This summer, from June 1 until Labor Day, 14 high school seniors and graduates teamed up with the Department of Public Works (DPW) to clean up various places areas in the township. DPW employees have taught the summer workers how to clean roadways and sidewalks, clear overgrown areas, remove graffiti, and unclog catch basins. They work 24 hours per week for $10 an hour, rain and shine.
“This is a chance for teens to earn a wage during the summer, and learn what a hard working job is for the future,” said Deputy Director of the Department of Public Works Frank Englese.
“They are young, hard working kids.” – Emil Fulda
The paid position is part of a statewide litter removal program created in 1986 called NJ Clean Communities. The program incorporates the elements of clean up, enforcement, and education.
“Mayor Sacco and Frank Gargulio, the director of public works, feel that it’s better to keep the hires in the community and the youth,” Englese said.
“They are young, hard working kids,” Road Supervisor Emil Fulda said after cutting weeds with the youths for a day. “They come here and know they’re going to be put to work”
“If they don’t go on to college or to finish high school, we’re willing to train them during the summer and afterwards,” Englese said.
“It’s good to bring them in young to spend more time working, and one day they’ll have a good pension,” DPW Supervisor John Shaw said.
Learning good citizenship
Youths clean up public areas, cutting weeds or removing debris and litter on Liberty Avenue and Paterson Plank Road, near McKinley Elementary School. The group could also be seen cleaning debris from sidewalks for the street sweeper to catch on places like Tonnelle Avenue.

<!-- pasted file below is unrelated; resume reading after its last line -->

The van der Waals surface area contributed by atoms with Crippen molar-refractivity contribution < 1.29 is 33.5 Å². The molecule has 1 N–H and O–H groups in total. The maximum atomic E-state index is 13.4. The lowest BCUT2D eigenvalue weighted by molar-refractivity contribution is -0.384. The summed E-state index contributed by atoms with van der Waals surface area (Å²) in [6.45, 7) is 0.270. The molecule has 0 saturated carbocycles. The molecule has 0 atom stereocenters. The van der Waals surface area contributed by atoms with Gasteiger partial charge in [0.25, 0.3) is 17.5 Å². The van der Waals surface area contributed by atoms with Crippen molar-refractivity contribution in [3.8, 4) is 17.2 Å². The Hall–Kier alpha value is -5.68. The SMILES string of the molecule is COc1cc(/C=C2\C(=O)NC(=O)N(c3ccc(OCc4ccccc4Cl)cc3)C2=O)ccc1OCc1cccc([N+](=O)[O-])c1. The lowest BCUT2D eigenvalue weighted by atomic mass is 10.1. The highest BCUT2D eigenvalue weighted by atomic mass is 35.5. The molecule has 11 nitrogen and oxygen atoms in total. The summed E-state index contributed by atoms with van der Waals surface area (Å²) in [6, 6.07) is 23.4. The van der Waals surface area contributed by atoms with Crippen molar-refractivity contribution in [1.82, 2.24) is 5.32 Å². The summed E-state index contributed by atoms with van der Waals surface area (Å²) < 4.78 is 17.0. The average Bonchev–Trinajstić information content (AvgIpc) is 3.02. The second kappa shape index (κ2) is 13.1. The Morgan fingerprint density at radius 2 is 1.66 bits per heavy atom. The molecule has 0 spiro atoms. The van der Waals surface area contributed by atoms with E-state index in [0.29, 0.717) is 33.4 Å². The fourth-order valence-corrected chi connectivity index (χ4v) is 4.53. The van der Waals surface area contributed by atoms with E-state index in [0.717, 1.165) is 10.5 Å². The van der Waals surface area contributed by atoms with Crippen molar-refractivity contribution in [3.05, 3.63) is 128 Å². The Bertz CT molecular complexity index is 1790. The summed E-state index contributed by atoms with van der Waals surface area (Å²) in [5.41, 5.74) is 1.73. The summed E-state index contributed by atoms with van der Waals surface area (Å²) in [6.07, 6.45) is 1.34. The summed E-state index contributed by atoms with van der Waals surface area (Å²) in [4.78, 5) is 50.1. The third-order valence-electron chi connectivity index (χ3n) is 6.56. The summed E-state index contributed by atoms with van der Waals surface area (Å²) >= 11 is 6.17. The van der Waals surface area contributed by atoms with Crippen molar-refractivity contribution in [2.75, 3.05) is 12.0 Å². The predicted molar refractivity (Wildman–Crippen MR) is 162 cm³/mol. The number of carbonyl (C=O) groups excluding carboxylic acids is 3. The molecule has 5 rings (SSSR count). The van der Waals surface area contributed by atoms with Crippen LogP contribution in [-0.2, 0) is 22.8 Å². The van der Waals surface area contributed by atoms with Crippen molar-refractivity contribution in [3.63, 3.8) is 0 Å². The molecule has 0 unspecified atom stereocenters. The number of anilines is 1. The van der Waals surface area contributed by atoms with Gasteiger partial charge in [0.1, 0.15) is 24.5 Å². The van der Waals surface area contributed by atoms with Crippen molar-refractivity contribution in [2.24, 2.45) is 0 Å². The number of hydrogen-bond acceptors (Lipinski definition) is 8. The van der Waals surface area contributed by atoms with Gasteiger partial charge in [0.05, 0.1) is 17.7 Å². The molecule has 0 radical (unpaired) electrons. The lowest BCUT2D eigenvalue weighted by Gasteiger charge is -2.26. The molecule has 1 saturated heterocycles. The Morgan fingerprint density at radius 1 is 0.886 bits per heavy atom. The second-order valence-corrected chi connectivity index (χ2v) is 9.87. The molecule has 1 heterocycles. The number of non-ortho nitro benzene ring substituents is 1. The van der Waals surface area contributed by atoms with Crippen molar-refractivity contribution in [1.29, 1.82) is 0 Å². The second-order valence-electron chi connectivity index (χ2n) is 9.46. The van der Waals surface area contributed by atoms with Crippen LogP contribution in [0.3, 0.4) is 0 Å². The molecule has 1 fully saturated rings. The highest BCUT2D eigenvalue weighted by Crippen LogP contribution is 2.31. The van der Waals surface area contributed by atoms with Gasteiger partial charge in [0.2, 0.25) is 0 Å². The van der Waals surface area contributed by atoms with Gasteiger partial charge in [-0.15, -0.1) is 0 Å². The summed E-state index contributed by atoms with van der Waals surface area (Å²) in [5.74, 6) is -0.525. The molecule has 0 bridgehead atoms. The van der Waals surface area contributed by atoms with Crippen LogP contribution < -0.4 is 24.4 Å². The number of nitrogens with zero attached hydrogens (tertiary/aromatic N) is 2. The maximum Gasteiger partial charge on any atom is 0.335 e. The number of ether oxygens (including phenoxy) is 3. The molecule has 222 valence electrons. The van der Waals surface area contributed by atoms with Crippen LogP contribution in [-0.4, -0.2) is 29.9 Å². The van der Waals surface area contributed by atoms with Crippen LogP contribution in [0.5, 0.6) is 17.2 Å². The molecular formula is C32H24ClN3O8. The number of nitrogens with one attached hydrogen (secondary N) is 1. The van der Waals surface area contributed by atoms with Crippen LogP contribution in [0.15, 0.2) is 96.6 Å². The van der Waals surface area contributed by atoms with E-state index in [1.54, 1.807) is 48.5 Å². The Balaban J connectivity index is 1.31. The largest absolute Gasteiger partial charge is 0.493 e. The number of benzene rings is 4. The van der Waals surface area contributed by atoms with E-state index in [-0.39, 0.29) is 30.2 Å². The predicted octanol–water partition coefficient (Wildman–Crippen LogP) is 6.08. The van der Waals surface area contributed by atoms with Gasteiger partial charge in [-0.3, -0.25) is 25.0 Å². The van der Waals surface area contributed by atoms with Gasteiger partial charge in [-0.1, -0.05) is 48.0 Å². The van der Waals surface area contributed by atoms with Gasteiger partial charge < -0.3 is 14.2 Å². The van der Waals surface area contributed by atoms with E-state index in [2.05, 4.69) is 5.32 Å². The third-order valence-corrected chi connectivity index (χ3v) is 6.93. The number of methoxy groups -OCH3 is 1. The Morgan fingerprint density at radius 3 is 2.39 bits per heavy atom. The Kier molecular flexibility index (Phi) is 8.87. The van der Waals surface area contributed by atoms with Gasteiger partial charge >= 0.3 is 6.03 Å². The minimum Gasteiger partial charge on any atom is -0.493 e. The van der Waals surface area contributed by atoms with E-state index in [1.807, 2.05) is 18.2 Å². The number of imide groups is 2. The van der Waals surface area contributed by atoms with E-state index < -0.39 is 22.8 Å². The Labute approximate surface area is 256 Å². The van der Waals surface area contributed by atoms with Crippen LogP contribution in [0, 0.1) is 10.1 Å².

The DPW teaches them how to remove graffiti with steam cleaners or sand blasters. They learn to use cranes to remove debris from catch basins in order to prevent flooding. To clean litter from an area they remove the litter, and use equipment to remove brush and debris.
“They learn to be productive members of the community. If they weren’t in the clean up, they’d never know so much litter is thrown in these places,” Englese said. “They’re really integrated in the system, they want to participate.”
Englese said that summer workers have recommended spots that they’ve seen filled with litter.
“We compile a list of places to clean up throughout the year, and then we clean one spot all in one shot with the kids,” Englese said. “The process takes the entire summer,”